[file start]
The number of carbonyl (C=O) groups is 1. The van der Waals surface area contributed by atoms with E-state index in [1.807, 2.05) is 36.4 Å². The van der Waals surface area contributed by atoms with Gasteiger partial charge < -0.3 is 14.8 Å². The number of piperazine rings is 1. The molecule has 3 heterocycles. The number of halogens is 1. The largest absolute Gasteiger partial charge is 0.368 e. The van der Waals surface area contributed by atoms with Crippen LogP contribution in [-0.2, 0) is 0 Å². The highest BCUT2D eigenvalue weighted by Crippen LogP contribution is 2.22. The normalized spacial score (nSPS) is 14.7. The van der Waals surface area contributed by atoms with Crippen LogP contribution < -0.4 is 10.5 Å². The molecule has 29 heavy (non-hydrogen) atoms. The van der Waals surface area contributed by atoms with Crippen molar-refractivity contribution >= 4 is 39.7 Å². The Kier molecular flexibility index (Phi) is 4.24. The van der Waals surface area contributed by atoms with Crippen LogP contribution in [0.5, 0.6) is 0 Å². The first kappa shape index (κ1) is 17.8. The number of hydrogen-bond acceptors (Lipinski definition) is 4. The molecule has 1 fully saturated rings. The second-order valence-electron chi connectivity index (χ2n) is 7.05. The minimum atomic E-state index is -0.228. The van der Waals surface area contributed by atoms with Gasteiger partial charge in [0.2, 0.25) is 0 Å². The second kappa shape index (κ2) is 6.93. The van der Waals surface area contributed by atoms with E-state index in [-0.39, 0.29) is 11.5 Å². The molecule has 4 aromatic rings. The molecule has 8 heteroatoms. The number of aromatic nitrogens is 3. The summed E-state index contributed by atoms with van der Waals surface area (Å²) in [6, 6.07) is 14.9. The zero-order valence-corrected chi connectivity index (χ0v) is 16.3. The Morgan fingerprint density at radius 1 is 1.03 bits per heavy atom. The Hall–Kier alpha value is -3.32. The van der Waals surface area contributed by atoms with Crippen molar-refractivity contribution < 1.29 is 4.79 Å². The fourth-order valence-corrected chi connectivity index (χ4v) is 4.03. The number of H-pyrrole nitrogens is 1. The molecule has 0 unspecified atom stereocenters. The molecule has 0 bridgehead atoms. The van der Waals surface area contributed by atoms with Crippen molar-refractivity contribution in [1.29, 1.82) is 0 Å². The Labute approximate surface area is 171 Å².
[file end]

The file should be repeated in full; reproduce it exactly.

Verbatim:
The number of carbonyl (C=O) groups is 1. The van der Waals surface area contributed by atoms with E-state index in [1.807, 2.05) is 36.4 Å². The van der Waals surface area contributed by atoms with Gasteiger partial charge < -0.3 is 14.8 Å². The number of piperazine rings is 1. The molecule has 3 heterocycles. The number of halogens is 1. The largest absolute Gasteiger partial charge is 0.368 e. The van der Waals surface area contributed by atoms with Crippen LogP contribution in [-0.2, 0) is 0 Å². The highest BCUT2D eigenvalue weighted by Crippen LogP contribution is 2.22. The normalized spacial score (nSPS) is 14.7. The van der Waals surface area contributed by atoms with Crippen LogP contribution < -0.4 is 10.5 Å². The molecule has 29 heavy (non-hydrogen) atoms. The van der Waals surface area contributed by atoms with Crippen molar-refractivity contribution >= 4 is 39.7 Å². The Kier molecular flexibility index (Phi) is 4.24. The van der Waals surface area contributed by atoms with Crippen LogP contribution in [0.5, 0.6) is 0 Å². The first kappa shape index (κ1) is 17.8. The number of hydrogen-bond acceptors (Lipinski definition) is 4. The molecule has 1 fully saturated rings. The second-order valence-electron chi connectivity index (χ2n) is 7.05. The minimum atomic E-state index is -0.228. The van der Waals surface area contributed by atoms with Gasteiger partial charge in [0.2, 0.25) is 0 Å². The second kappa shape index (κ2) is 6.93. The van der Waals surface area contributed by atoms with E-state index in [-0.39, 0.29) is 11.5 Å². The molecule has 4 aromatic rings. The molecule has 8 heteroatoms. The number of aromatic nitrogens is 3. The summed E-state index contributed by atoms with van der Waals surface area (Å²) in [6, 6.07) is 14.9. The zero-order valence-corrected chi connectivity index (χ0v) is 16.3. The Morgan fingerprint density at radius 1 is 1.03 bits per heavy atom. The Hall–Kier alpha value is -3.32. The van der Waals surface area contributed by atoms with Crippen molar-refractivity contribution < 1.29 is 4.79 Å². The fourth-order valence-corrected chi connectivity index (χ4v) is 4.03. The number of H-pyrrole nitrogens is 1. The molecule has 0 unspecified atom stereocenters. The molecule has 0 bridgehead atoms. The van der Waals surface area contributed by atoms with Crippen molar-refractivity contribution in [1.29, 1.82) is 0 Å². The Labute approximate surface area is 171 Å².